While there are many great qualities about Facebook groups, they have also proven to be a quick and easy way to spread a lot of hate and misinformation. The company works hard to fight malicious and dangerous uses of groups. It has removed over a million pieces of content for violating their policies on organized hate. They have also removed around 12 million pieces of content posted in groups for violating their policies on hate speech. If it comes down to it, the company will also remove an entire Group if it is found repeatedly breaking the rules or has been set up with the intention of violating their standards.
Facebook will also become more stringent on administrators who have violated Facebook’s community standards in the past. A new policy has been put in place that prevents these users from creating any new Groups for 30 days. While this isn’t quite a zero-tolerance policy, it may help discourage these people from any further bad behavior.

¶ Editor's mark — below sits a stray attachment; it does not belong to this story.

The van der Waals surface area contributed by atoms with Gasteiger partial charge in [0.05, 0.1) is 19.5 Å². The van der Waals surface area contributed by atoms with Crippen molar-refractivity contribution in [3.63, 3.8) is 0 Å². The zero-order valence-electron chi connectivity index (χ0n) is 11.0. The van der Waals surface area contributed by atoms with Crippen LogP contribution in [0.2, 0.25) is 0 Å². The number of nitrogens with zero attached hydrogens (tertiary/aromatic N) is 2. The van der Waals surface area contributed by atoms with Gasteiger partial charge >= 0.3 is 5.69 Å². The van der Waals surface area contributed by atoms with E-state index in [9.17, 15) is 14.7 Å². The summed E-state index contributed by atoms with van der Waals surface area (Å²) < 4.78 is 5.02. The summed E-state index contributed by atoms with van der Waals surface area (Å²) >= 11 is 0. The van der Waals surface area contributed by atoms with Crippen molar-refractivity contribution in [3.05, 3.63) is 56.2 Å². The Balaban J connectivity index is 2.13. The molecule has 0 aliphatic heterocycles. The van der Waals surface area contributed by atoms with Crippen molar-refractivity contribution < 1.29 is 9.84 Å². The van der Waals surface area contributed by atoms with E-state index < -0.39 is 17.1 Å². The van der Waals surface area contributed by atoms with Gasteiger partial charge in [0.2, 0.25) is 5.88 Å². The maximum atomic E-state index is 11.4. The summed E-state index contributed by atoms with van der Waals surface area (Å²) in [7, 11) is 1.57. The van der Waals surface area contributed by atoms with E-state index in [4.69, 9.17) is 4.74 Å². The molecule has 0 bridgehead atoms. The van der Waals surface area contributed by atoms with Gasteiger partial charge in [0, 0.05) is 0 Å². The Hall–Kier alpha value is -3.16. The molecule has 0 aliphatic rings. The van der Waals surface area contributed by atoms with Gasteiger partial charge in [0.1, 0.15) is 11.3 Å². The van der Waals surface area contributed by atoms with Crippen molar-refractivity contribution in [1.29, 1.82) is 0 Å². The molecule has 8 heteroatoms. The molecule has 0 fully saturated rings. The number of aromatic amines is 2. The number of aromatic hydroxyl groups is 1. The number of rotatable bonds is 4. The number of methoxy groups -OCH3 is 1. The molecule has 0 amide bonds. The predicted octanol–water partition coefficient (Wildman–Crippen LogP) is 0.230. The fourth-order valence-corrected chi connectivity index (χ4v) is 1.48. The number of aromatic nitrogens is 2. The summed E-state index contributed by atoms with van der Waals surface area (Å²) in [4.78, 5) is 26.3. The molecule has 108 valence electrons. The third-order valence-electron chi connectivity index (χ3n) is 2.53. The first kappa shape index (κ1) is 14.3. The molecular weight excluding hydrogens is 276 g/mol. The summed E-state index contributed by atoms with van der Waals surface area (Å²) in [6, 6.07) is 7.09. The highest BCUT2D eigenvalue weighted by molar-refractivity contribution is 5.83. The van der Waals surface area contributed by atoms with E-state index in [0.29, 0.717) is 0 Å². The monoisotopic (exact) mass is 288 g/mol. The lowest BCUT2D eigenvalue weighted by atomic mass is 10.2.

The company will also be removing health-related Groups from its recommendations. While there are valuable health Groups on Facebook, the company wants to make sure people are getting information about their health from reputable, authoritative sources. So, Facebook isn’t trying to police the quality of health Groups but also doesn’t want to actively steer people towards them on the chance these people may receive bad advice.
Due to the sheer scale of Facebook Groups, while the company can make a tremendous amount of progress, they can still have significant problems. In August, Facebook announced that it banned or restricted over 2,800 QAnon-related Groups. However, there are numerous reports mentioning that the company was slow to take action and that many of these groups have been able to evade the crackdown.